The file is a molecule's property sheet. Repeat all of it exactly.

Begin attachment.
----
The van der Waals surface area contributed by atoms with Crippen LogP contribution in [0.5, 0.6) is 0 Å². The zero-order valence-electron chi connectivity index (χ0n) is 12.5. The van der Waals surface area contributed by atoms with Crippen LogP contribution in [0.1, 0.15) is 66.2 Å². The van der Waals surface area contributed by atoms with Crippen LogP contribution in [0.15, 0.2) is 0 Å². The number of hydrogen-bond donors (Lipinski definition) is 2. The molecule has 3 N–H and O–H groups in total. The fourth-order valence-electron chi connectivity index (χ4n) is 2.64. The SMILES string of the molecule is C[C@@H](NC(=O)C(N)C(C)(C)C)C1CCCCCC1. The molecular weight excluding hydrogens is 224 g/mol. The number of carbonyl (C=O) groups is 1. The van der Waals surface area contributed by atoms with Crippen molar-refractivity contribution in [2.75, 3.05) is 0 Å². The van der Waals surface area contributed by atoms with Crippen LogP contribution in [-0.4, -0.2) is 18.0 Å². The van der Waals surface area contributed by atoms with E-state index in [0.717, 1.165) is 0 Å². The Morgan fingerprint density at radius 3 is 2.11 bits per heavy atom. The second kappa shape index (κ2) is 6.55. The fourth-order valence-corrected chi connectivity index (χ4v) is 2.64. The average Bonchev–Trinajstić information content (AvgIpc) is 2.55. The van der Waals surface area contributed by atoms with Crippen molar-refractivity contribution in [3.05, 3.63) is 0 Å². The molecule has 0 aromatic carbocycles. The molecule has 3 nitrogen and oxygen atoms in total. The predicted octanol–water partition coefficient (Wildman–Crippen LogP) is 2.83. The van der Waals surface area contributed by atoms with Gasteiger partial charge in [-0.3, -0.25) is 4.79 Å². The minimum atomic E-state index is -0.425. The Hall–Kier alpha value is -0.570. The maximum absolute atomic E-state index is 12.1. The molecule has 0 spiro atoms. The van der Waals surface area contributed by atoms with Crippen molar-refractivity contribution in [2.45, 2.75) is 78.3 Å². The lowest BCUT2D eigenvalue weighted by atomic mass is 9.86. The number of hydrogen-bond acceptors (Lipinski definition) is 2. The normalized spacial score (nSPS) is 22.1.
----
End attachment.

The van der Waals surface area contributed by atoms with Crippen LogP contribution in [0.5, 0.6) is 0 Å². The zero-order valence-electron chi connectivity index (χ0n) is 12.5. The van der Waals surface area contributed by atoms with Crippen LogP contribution in [0.1, 0.15) is 66.2 Å². The van der Waals surface area contributed by atoms with Crippen LogP contribution in [0.15, 0.2) is 0 Å². The number of hydrogen-bond donors (Lipinski definition) is 2. The molecule has 3 N–H and O–H groups in total. The fourth-order valence-electron chi connectivity index (χ4n) is 2.64. The SMILES string of the molecule is C[C@@H](NC(=O)C(N)C(C)(C)C)C1CCCCCC1. The molecular weight excluding hydrogens is 224 g/mol. The number of carbonyl (C=O) groups is 1. The van der Waals surface area contributed by atoms with Crippen molar-refractivity contribution in [2.75, 3.05) is 0 Å². The van der Waals surface area contributed by atoms with Crippen LogP contribution in [-0.4, -0.2) is 18.0 Å². The van der Waals surface area contributed by atoms with E-state index in [0.717, 1.165) is 0 Å². The Morgan fingerprint density at radius 3 is 2.11 bits per heavy atom. The second kappa shape index (κ2) is 6.55. The fourth-order valence-corrected chi connectivity index (χ4v) is 2.64. The average Bonchev–Trinajstić information content (AvgIpc) is 2.55. The van der Waals surface area contributed by atoms with Crippen molar-refractivity contribution in [3.05, 3.63) is 0 Å². The molecule has 0 aromatic carbocycles. The molecule has 3 nitrogen and oxygen atoms in total. The predicted octanol–water partition coefficient (Wildman–Crippen LogP) is 2.83. The van der Waals surface area contributed by atoms with Gasteiger partial charge in [-0.3, -0.25) is 4.79 Å². The minimum atomic E-state index is -0.425. The Hall–Kier alpha value is -0.570. The maximum absolute atomic E-state index is 12.1. The molecule has 0 spiro atoms. The van der Waals surface area contributed by atoms with Crippen molar-refractivity contribution in [2.45, 2.75) is 78.3 Å². The lowest BCUT2D eigenvalue weighted by atomic mass is 9.86. The number of hydrogen-bond acceptors (Lipinski definition) is 2. The normalized spacial score (nSPS) is 22.1.